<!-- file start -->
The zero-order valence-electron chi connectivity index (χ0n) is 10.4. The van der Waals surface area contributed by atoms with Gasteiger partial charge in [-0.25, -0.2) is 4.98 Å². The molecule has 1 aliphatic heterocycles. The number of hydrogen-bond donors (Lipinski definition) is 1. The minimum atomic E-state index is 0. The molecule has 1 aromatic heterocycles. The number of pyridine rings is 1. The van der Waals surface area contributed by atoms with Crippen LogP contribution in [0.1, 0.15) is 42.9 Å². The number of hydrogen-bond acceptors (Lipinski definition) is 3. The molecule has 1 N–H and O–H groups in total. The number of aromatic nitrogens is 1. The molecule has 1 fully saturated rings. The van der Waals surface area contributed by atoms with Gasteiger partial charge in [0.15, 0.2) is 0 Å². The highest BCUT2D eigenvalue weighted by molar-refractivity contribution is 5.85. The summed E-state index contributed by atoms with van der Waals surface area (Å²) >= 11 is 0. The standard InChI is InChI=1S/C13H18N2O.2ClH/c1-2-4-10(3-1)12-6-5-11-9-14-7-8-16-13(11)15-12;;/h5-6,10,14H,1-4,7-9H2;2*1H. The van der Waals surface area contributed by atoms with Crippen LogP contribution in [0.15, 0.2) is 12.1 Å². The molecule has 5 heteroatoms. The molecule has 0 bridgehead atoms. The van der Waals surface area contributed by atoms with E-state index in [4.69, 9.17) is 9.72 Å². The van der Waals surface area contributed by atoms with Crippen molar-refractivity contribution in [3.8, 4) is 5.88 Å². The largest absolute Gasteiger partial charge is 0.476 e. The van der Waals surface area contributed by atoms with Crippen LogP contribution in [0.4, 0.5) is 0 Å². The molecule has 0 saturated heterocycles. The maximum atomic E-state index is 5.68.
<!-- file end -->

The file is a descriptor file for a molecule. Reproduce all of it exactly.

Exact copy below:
The zero-order valence-electron chi connectivity index (χ0n) is 10.4. The van der Waals surface area contributed by atoms with Gasteiger partial charge in [-0.25, -0.2) is 4.98 Å². The molecule has 1 aliphatic heterocycles. The number of hydrogen-bond donors (Lipinski definition) is 1. The minimum atomic E-state index is 0. The molecule has 1 aromatic heterocycles. The number of pyridine rings is 1. The van der Waals surface area contributed by atoms with Crippen LogP contribution in [0.1, 0.15) is 42.9 Å². The number of hydrogen-bond acceptors (Lipinski definition) is 3. The molecule has 1 N–H and O–H groups in total. The number of aromatic nitrogens is 1. The molecule has 1 fully saturated rings. The van der Waals surface area contributed by atoms with Gasteiger partial charge in [0.15, 0.2) is 0 Å². The highest BCUT2D eigenvalue weighted by molar-refractivity contribution is 5.85. The summed E-state index contributed by atoms with van der Waals surface area (Å²) >= 11 is 0. The standard InChI is InChI=1S/C13H18N2O.2ClH/c1-2-4-10(3-1)12-6-5-11-9-14-7-8-16-13(11)15-12;;/h5-6,10,14H,1-4,7-9H2;2*1H. The van der Waals surface area contributed by atoms with Crippen LogP contribution in [0.15, 0.2) is 12.1 Å². The molecule has 5 heteroatoms. The molecule has 0 bridgehead atoms. The van der Waals surface area contributed by atoms with E-state index in [4.69, 9.17) is 9.72 Å². The van der Waals surface area contributed by atoms with Crippen molar-refractivity contribution in [3.8, 4) is 5.88 Å². The largest absolute Gasteiger partial charge is 0.476 e. The van der Waals surface area contributed by atoms with Crippen LogP contribution in [0.4, 0.5) is 0 Å². The molecule has 0 saturated heterocycles. The maximum atomic E-state index is 5.68.